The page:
One is a seasoned marketing executive with a technology industry institution and a co-inventor of a U.S. patent for advanced semiconductor lithography technology. The second leader left a major consumer brand to lead marketing at a startup travel organization that has become an industry disruptor and provocateur. The third took a bet on authenticity, convincing the organization to openly acknowledge poor product quality in a very public ad campaign and subsequently spurring a major brand turnaround. Three distinct panelists from three distinct marketing and organizational cultures joined the panel for the 2015 Spencer Stuart’s CMO Summit to discuss one shared belief: Culture matters to the brand experience.
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While culture is often regarded as a “soft” topic, panelists Jon Iwata, senior vice president of marketing and communications at IBM, Jonathan Mildenhall, CMO of Airbnb, and Russell Weiner, president of Domino’s USA and former CMO of Domino’s Pizza, shared how culture clearly leads to tangible results for both the customer experience and the organization. Here are some highlights from the discussion:
Before, culture was part of the game. Now culture is the game. Before an organization can determine how the culture affects the brand experience, it must define it. Mildenhall described culture as the summation of people, processes, product and values. Iwata referenced a well-known quote from former IBM chairman and CEO Lou Gerstner: “Culture isn't just one aspect of the game, it is the game.” The word “authenticity” is often used in discussions about culture and brand, but the customer’s experience is what truly defines the brand. Organizations renowned for customer service have created rituals out of the behaviors they want to stand for, such as a grocery store chain where associates physically walk a customer to an item rather than simply giving verbal directions. Inspired by this, Iwata said IBM created its own cultural ritual of starting every meeting with a story, which has evolved into an app and repository of more than 5,000 crowd-sourced stories. Airbnb gives annual values awards to encourage everyone to dedicate time to thinking about how certain colleagues personify the culture.
Could friction be a good thing? In a poll of the audience, 93% said they have experienced friction between the marketing team’s culture and the broader organization’s culture. Mildenhall reframed the issue as tension rather than friction, noting that a push and pull between left- and right-brained people can yield well-rounded solutions vs. friction, which grinds all parties down. At the same time, marketing can be a powerful influencer of the overall culture. Weiner advised, “Don’t underestimate your ability as a marketer to change your organization’s values.” For example, when a customer tweeted a picture of a pizza that was delivered to his home mangled, the marketing team ran a national TV spot showing the photo of the pizza, apologizing to that individual customer by name and promising to do their best to never let it happen again. Seeing that the company would go so far to change poor performance upped the ante for franchises, who did not want their own pizza featured negatively on such a public scale; product scores increased dramatically shortly thereafter.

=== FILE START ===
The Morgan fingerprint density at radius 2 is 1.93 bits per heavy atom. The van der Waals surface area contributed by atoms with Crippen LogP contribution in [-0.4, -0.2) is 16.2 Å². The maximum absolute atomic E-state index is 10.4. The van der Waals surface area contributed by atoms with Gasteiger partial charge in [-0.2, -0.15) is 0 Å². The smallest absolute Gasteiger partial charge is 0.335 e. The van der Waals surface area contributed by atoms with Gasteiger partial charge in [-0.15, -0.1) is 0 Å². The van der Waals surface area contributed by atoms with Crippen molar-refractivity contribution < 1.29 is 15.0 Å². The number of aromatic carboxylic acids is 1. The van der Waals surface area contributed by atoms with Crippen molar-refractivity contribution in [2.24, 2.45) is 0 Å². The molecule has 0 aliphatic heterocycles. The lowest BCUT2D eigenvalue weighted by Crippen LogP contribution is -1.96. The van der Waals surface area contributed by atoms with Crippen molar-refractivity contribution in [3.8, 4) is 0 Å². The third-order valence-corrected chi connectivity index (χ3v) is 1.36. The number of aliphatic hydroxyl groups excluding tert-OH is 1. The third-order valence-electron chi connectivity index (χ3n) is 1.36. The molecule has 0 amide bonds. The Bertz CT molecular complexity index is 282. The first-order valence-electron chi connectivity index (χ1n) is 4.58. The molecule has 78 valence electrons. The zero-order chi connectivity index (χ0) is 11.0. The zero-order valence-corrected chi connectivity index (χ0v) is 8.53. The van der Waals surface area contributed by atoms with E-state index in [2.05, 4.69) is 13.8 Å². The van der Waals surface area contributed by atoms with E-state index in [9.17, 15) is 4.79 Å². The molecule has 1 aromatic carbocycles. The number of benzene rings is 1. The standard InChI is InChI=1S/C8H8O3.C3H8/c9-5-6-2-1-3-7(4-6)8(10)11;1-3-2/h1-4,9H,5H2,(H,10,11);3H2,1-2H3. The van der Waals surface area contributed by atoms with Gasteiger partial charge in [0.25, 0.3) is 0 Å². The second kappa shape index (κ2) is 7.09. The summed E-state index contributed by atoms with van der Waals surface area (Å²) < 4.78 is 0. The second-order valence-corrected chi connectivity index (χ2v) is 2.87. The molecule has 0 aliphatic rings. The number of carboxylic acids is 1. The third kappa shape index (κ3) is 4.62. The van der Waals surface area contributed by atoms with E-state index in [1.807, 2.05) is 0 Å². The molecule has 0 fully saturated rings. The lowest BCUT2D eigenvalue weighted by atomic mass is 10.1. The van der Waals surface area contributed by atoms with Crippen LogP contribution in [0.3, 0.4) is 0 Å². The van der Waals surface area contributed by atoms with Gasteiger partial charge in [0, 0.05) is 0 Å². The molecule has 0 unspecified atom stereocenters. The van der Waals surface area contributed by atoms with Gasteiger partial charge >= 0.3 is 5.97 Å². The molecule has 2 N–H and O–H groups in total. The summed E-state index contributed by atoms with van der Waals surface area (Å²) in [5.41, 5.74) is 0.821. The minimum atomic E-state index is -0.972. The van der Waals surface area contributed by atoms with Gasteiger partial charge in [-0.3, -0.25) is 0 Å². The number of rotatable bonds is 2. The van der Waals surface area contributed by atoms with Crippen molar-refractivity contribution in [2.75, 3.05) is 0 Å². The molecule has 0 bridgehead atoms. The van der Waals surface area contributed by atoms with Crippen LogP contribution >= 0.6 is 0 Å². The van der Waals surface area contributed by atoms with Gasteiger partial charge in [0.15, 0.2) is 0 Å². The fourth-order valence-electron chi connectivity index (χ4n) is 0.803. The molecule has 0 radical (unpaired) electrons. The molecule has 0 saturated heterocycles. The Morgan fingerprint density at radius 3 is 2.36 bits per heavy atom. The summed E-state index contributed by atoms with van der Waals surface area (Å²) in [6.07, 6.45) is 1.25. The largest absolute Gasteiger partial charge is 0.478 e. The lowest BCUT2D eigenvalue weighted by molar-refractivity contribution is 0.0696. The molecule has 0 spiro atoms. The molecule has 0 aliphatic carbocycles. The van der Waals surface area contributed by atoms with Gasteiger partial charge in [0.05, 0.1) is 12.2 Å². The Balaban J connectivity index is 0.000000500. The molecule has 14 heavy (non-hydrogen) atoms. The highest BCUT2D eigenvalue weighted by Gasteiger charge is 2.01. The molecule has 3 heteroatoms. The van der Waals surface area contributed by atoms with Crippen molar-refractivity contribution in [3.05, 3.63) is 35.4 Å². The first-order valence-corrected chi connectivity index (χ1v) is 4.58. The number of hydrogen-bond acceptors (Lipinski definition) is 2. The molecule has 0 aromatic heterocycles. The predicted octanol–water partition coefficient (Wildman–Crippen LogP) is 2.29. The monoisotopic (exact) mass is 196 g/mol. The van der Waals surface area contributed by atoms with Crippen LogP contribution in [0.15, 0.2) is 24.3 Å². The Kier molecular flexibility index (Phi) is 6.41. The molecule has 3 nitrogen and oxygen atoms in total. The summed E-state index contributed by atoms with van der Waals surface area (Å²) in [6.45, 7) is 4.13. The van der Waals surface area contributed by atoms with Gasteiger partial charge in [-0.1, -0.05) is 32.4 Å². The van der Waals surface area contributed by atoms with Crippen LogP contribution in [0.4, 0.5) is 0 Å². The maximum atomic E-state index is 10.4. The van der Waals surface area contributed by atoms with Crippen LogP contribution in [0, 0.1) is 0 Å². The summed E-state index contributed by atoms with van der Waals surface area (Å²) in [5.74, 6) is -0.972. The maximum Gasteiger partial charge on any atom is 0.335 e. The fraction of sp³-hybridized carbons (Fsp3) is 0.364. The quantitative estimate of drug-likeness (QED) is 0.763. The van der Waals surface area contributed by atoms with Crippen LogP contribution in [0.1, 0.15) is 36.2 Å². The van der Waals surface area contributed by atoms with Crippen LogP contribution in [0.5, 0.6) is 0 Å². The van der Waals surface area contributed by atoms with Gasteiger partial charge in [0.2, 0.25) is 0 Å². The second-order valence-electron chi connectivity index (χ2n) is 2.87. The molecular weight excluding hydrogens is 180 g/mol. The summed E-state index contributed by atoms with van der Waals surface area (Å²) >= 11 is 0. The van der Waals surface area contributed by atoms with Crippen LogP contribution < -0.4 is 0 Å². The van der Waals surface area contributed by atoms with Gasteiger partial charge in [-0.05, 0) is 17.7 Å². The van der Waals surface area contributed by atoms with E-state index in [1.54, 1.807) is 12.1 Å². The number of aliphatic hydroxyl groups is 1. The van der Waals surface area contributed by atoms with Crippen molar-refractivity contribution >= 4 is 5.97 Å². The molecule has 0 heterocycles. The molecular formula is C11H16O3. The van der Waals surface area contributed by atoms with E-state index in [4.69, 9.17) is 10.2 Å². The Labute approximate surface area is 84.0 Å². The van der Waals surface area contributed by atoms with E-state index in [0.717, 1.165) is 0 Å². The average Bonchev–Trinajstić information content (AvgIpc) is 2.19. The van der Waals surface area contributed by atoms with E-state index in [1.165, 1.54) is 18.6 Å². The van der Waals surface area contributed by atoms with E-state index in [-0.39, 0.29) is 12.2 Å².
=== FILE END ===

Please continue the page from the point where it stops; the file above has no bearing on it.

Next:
Passion is powerful … How the internal team feels about the culture can influence customers’ experience with the brand. Weiner quoted author and leadership adviser Simon Sinek: “Customers will never love a company until the employees love it first.” When the audience was asked what they would like to see more of in their marketing teams’ cultures, fun, passion and excitement topped the wish list. Mildenhall witnessed firsthand the vital importance of passion to the business in his earlier role at Coca-Cola: “We brought in a load of people from outside the organization and the mission was to instill belief through passionate action around the product, and eight years later, the share price was at an all-time high. We motivated all the powerful stakeholders in the organization to get passionate about the purpose of the brand and that was reflected in the consumer marketing. Consumers started to see brave, disruptive, interesting and engaging marketing and they too started to get passionate about the brand. When consumers start to get passionate about the brand, they buy more of it. Passion cannot be underestimated — it’s a major driver of business performance.”